Lyndon Town Court
Lyndon Town Court
816 Lyndon Center Road
Cuba, NY 14727-9148
The Lyndon Town Court is located on Lyndon Road in the town of Cuba, New York. The town of Lyndon is located in Cattaraugus County, New York.
The population is around 700 at the 2010 Census. The Town of Lyndon is located just north of the center of the eastern border of Cattaraugus County. Lyndon is often described as a “bedroom” community, having zero industry and no commercial properties. Improved property is primarily residential, recreational, and farming.
The town of New Hudson in Allegany County is to the east of Lyndon. The north town line is bordered by the town of Farmersville, and the south town line is bordered with the town of Ischua. The town of Franklinville is west of Lyndon.
Lyndon Town Court personnel are prohibited by law from providing you with any legal advice. They will attempt to guide you through the process; but if you have legal concerns, you should seek the advice of counsel.
About the John C. Nelson Law Firm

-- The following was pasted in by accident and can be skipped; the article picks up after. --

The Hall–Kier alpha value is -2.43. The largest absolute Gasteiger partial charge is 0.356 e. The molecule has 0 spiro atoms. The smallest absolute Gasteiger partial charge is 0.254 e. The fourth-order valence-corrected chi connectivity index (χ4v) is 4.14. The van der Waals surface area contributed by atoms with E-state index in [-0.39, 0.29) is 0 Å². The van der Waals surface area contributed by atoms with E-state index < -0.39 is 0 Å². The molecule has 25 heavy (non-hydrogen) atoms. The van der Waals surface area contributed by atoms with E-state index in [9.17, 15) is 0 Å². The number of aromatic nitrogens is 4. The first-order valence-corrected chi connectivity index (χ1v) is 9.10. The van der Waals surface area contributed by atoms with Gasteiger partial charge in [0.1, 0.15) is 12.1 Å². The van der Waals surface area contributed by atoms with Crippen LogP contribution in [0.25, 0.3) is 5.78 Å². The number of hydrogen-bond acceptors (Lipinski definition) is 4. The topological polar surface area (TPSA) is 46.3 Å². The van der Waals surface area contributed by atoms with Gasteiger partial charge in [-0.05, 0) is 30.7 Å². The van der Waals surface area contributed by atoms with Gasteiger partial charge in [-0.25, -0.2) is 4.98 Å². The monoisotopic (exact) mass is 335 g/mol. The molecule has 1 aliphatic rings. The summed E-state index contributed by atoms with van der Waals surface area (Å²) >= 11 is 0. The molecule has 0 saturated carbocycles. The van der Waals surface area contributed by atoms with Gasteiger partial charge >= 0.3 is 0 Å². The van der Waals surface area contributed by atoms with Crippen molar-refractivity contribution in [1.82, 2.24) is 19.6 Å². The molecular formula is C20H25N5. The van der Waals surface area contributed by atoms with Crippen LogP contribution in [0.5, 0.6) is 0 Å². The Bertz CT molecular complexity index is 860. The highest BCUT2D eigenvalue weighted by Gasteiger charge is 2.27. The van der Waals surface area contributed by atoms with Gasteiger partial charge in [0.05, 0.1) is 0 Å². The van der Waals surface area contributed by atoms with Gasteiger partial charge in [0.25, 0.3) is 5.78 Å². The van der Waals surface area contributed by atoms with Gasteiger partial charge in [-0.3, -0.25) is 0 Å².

We help people fight traffic violations throughout New York state and are based in Ellicottville, NY. We serve the Cattaraugus County, Erie County, Allegany County and all other cities, towns and counties in New York State. If you need to fight your charges professionally, we are available 7 days a week to help.
Benefits of hiring an attorney for a traffic violation
When charged with a traffic violation you may spend countless hours researching issues and preparing documents, compiling evidence, preparing for appearances and hearings taking time away from important things like work, family and leisure. Or, you could hire an attorney who handles these violations everyday and can swiftly help you decide on the most optimal course of action to get you back on the road with minimal exposure to the legal consequences that could potentially start from a traffic violation.
Did you receive a ticket in Lyndon Town Court?
It is not uncommon for an individual to attempt to defend a traffic violation on his/her self without knowledge concerning the procedure and customs of the local judicial system. However, oftentimes an individual who represents themselves risks missing deadlines, notices, and court proceedings because they are not familiar with the procedural rules and legal documents involved in any given case. Without an understanding of local courtroom rules and customs, people that choose to represent themselves, due to their lack of knowledge of these rules and customs, often unintentionally offend a judge or district attorney.